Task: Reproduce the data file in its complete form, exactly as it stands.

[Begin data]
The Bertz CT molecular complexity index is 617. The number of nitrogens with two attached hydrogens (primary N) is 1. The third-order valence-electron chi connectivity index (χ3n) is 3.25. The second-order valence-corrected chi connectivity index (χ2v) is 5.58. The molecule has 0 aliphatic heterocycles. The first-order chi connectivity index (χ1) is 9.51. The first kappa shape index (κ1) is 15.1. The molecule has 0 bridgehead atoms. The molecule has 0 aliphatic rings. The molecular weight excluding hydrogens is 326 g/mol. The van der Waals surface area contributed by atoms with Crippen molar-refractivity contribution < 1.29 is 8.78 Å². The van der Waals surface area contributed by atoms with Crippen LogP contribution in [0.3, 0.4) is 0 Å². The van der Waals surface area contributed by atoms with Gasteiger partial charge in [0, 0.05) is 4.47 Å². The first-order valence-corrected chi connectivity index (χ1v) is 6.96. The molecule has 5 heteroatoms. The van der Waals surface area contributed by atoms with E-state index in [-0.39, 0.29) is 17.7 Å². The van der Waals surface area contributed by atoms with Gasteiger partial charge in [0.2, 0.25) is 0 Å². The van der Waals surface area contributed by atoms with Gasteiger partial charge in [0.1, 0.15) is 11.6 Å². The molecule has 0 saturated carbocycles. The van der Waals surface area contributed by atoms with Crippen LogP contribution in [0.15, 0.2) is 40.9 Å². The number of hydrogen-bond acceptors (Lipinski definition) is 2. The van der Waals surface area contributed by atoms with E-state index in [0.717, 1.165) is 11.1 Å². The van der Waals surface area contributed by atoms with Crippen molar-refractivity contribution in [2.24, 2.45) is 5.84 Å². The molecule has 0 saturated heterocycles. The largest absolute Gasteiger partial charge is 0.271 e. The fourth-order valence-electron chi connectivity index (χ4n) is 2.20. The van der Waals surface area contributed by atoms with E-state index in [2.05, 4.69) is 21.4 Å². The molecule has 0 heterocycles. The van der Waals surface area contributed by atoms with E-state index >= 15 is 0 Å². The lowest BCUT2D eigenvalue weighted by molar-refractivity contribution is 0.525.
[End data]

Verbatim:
The Bertz CT molecular complexity index is 617. The number of nitrogens with two attached hydrogens (primary N) is 1. The third-order valence-electron chi connectivity index (χ3n) is 3.25. The second-order valence-corrected chi connectivity index (χ2v) is 5.58. The molecule has 0 aliphatic heterocycles. The first-order chi connectivity index (χ1) is 9.51. The first kappa shape index (κ1) is 15.1. The molecule has 0 bridgehead atoms. The molecule has 0 aliphatic rings. The molecular weight excluding hydrogens is 326 g/mol. The van der Waals surface area contributed by atoms with Crippen molar-refractivity contribution < 1.29 is 8.78 Å². The van der Waals surface area contributed by atoms with Crippen LogP contribution in [0.3, 0.4) is 0 Å². The van der Waals surface area contributed by atoms with Gasteiger partial charge in [0, 0.05) is 4.47 Å². The first-order valence-corrected chi connectivity index (χ1v) is 6.96. The molecule has 5 heteroatoms. The van der Waals surface area contributed by atoms with E-state index in [-0.39, 0.29) is 17.7 Å². The van der Waals surface area contributed by atoms with Gasteiger partial charge in [0.2, 0.25) is 0 Å². The van der Waals surface area contributed by atoms with Gasteiger partial charge in [0.1, 0.15) is 11.6 Å². The molecule has 0 saturated carbocycles. The van der Waals surface area contributed by atoms with Crippen LogP contribution in [0.15, 0.2) is 40.9 Å². The number of hydrogen-bond acceptors (Lipinski definition) is 2. The van der Waals surface area contributed by atoms with E-state index in [0.717, 1.165) is 11.1 Å². The van der Waals surface area contributed by atoms with Crippen molar-refractivity contribution in [2.24, 2.45) is 5.84 Å². The molecule has 0 saturated heterocycles. The largest absolute Gasteiger partial charge is 0.271 e. The fourth-order valence-electron chi connectivity index (χ4n) is 2.20. The van der Waals surface area contributed by atoms with E-state index in [2.05, 4.69) is 21.4 Å². The molecule has 0 heterocycles. The van der Waals surface area contributed by atoms with E-state index >= 15 is 0 Å². The lowest BCUT2D eigenvalue weighted by molar-refractivity contribution is 0.525.